Sadly, this was not an isolated incident. Kennedy writes that, according to a former director of the National Park Service, “the alteration and deletion of scientific information is now standard procedure at Interior.” The same individual told Kennedy “it’s hard to decide what is more demoralizing about the administration’s politicization of the scientific process, its disdain for professional scientists working for our government or its willingness to deceive the American public.”
Meanwhile, even as I wrote this column, more Bush shenanigans surfaced. Last year, the Pentagon commissioned a report on the potential impacts of climate change. Peter Schwartz, a CIA consultant and former head of planning at the Royal Dutch/Shell Group, and Doug Randall, of the Global Business Network in California, wrote the report, entitled “An Abrupt Climate Change Scenario and Its Implications for United States National Security,” and handed it to military planners last October.
Immediately the report was quashed. Apparently the Bush Defense Department did not want Americans to hear the Schwartz/Randall conclusion that “because of the potentially dire consequences, the risk of abrupt climate change, although uncertain and quite possibly small, should be elevated beyond scientific debate to a U.S. national security concern.”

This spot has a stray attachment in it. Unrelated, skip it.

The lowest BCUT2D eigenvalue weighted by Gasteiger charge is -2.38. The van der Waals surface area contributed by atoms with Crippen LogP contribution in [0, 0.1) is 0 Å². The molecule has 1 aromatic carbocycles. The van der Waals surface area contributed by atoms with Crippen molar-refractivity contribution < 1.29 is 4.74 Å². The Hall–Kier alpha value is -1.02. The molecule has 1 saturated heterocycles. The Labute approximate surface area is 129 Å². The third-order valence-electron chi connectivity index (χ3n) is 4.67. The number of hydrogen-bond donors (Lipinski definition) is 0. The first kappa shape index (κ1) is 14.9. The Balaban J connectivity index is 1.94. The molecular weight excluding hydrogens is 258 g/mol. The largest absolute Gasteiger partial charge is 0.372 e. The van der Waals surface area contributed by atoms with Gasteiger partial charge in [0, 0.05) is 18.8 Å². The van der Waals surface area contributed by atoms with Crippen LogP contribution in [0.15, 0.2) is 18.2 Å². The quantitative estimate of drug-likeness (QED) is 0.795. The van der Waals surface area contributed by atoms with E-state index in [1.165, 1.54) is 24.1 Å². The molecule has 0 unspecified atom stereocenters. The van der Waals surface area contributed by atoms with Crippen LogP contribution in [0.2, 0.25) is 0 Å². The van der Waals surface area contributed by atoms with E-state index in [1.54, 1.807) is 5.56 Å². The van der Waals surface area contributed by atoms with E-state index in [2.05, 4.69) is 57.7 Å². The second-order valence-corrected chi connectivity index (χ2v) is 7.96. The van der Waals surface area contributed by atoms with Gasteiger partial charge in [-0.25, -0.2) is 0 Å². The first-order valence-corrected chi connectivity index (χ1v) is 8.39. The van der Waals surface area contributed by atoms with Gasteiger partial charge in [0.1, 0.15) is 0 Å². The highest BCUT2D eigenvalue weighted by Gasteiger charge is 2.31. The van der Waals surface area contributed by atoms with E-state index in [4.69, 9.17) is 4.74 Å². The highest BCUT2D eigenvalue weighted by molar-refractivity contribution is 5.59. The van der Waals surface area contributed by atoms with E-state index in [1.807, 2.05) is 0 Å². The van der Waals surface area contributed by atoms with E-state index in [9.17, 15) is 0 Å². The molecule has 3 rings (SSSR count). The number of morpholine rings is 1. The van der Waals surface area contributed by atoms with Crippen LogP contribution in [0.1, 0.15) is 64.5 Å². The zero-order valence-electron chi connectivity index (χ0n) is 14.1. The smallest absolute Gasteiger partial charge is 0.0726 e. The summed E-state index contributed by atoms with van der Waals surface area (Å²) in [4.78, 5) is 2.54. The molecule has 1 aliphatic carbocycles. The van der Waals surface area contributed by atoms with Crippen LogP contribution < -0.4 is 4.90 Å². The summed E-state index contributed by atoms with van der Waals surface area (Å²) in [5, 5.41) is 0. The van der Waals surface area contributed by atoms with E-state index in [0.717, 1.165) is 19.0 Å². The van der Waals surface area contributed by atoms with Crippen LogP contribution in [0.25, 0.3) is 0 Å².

For anyone who has been following the climate-change debate, this is pretty mainstream stuff. Warming has been documented and is accepted by objective scientists. The potential risks posed are great. Therefore, proactive caution is necessary. But Bush has no ear for analysts bearing unprofitable news. He prefers corporate sycophants promising jobs and religious-right toadies eager to bring on the apocalypse.
As truth will, however, the report came to light Feb. 22 in an article by Mark Townsend and Paul Harris in The Observer. And, true to form, the White House quickly swung into gear. The Pentagon immediately dismissed the report as speculative, saying it “reflects the limits of scientific models and information” (i.e., we don’t like these findings so we will ignore them. At which point, millions of eyes across the globe rolled in unison, as the Bush administration consigned yet another piece of informed analysis to the dustbin.)
This spring, Kennedy will publish a book on Bush’s environmental policies, titled “Crimes Against Nature” (HarperCollins). Assuming his piece in The Nation is just an appetizer, the book should be a lively, and disturbing, read.
In his Nation article, though, Kennedy gives the final word to Princeton University scientist Michael Oppenheimer: “If you believe in a rational universe, in enlightenment, in knowledge and in a search for the truth, this White House is an absolute disaster.”